One study used as a working methodology: the introduction of comments and moral debate within the instructive educational process for axiological formation and the use of a projective test by a questionnaire composed of four questions: one of moral causality (the preferred model of behavior), two questions of moral identity (preferred features of behavior and parallels and differences vis a vis the indicated behavioral model), and a utility question (how the features of behavior in the indicated model can be achieved).
These questions outlined the importance of the school’s concern for the formation of a moral behavior model, depending on the knowledge of its source (present in the structure of human life) and on the level of their moral aspiration.
The data obtained indicate:
(a) The subjects either (a) wanted a real moral behavior model according on the power of the behavior model in their families, school communities, social communities or mass media — 30.55 percent (106 options);
(b) preferred a synthetic moral model, depending on special behavior values — 46.95 percent (163 expressed options);
(c) considered a behavior model not to be necessary, depending on the preference phenomenon — 18.73 percent (65 answers);
(d) did not reply or did not think of a behavior model — 3.75 percent (13 subjects).
This showed that the option for a certain moral behavior supposes the coordination of moral preference (in relation with what we call moral "imaginably" or the ideal human type) with the action of the concrete moral behavior of parents, brothers, schoolmates, teachers or athletes, artists, scientists or literary characters. This structure of behavior moral model is a modality by which pupils assimilate the need to be moral. But the moral preference is normative. From this point of view, the rules of behavior preference suppose the correlation of the meaning with its value.
(B) The necessity of a behavior moral model from the perspective of values as a moral aspiration is certified by the content of the answers to the two questions of moral identity.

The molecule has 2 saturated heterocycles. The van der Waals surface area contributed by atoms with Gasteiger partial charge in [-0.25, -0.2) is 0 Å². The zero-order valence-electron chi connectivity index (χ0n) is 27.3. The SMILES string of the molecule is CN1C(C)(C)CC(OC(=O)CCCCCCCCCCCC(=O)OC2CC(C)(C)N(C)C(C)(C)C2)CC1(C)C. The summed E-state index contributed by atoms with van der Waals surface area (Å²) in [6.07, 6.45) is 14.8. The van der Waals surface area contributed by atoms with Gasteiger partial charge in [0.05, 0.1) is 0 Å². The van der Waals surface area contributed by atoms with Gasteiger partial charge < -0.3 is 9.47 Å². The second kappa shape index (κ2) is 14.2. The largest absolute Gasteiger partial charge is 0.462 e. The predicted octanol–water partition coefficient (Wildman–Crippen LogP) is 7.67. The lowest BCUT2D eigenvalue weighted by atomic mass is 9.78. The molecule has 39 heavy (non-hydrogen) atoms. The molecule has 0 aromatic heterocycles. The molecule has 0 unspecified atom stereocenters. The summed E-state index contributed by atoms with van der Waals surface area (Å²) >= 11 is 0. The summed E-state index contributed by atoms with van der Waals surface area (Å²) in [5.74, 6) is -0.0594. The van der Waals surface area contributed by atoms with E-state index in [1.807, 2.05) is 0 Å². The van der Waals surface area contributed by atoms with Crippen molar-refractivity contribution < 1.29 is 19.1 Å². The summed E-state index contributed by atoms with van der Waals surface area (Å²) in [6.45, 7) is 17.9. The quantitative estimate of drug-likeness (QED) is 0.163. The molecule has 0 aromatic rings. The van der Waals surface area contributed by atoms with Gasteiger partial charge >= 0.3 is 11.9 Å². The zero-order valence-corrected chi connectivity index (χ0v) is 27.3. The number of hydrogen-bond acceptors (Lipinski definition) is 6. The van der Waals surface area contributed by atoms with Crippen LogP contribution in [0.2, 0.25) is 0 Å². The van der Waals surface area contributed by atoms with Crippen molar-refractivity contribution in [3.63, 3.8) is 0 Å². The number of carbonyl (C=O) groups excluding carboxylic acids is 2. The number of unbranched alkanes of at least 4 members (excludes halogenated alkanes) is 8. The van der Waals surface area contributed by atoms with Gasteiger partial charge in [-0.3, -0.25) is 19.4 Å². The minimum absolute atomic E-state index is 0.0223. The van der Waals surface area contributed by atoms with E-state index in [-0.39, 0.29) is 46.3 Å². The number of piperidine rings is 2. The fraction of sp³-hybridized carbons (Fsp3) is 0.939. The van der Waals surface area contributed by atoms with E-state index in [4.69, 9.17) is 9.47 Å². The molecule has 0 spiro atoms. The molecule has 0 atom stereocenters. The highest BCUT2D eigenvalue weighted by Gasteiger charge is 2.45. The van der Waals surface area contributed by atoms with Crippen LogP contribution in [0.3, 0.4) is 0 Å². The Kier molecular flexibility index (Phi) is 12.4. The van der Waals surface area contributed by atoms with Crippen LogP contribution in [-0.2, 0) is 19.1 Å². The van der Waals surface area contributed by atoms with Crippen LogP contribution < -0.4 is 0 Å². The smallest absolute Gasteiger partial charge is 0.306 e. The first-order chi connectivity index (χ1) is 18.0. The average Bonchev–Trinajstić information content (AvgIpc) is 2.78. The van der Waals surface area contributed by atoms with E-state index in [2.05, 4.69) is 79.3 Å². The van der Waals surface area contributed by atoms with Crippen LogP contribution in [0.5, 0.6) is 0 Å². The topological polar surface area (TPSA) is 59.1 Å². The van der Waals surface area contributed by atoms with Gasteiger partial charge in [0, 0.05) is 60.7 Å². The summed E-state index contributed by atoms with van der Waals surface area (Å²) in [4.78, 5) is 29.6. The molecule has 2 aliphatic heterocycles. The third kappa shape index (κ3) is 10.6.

In this respect, the data obtained shows a connection to a value system composed of two categories of behavioral features: general behavior and morals, strictly speaking.
Of the first category, there are 130 identified options concerning sensitivity, intelligence, seriousness, peace of mind, optimism, wisdom, delicacy, understanding, behavior, and others.
Out of the second category, there are 552 expressed options: 105 (19.02 percent) for sincerity, 90 (16.30 percent) for honesty, 42 (7.68 percent) for moral respect for oneself and for others, 34 (6.16 percent) for modesty, 31 (5.62 percent) for politeness, 22 (3.98 percent) for justice, 15 (21.88 percent) for the sense of duty, 14 (2.58 percent) for devotion and loyalty; followed by options for dignity, courage, fairness, passion for work, self-possession, honesty, selfishlessness, discipline.
This is an important finding. On the one hand, moral values are prior; among them, teenagers assert themselves as moral subjects. On the other side, the main moral value is sincerity seen as a modality of living in relation to oneself and others which allows for access to other preferred values of behavior. At the same time, we should emphasize the dialectics of emotional behavior felt by the subjects: their questioning of what they are from the point of view of morality. This involves both an identity of 83 percent (288 subjects) with preferred moral values, and a consciousness of differences as compared to the moral model which was considered unimportant (49 subjects). These data emphasize an advanced spirit of moral self-evaluation.
(C) The answers to the question about moral usefulness reveal for 74.93 percent (260 subjects) the achievement of the preferred model of moral conduct by will (143 subjects) and work (117 subjects), which indicates wonderful optimism. At the same time, 17.2 percent (60 subjects), identified self-knowledge as the basis for the assimilation of the behavior moral model, while another 3.75 percent (13 subjects) indicated human relations. The life of the investigated teenagers seemed essentially to be about the outlining of a living moral-axiological space, mediated by the living primary values of will and work.
(2) Praise is an elementary form of success or achievement. Praising is speaking highly of someone, in contrast, as Erich Geissler21 states, to irony and sarcasm towards somebody. The object of the praise is a morally achieved action, a feature of behavior.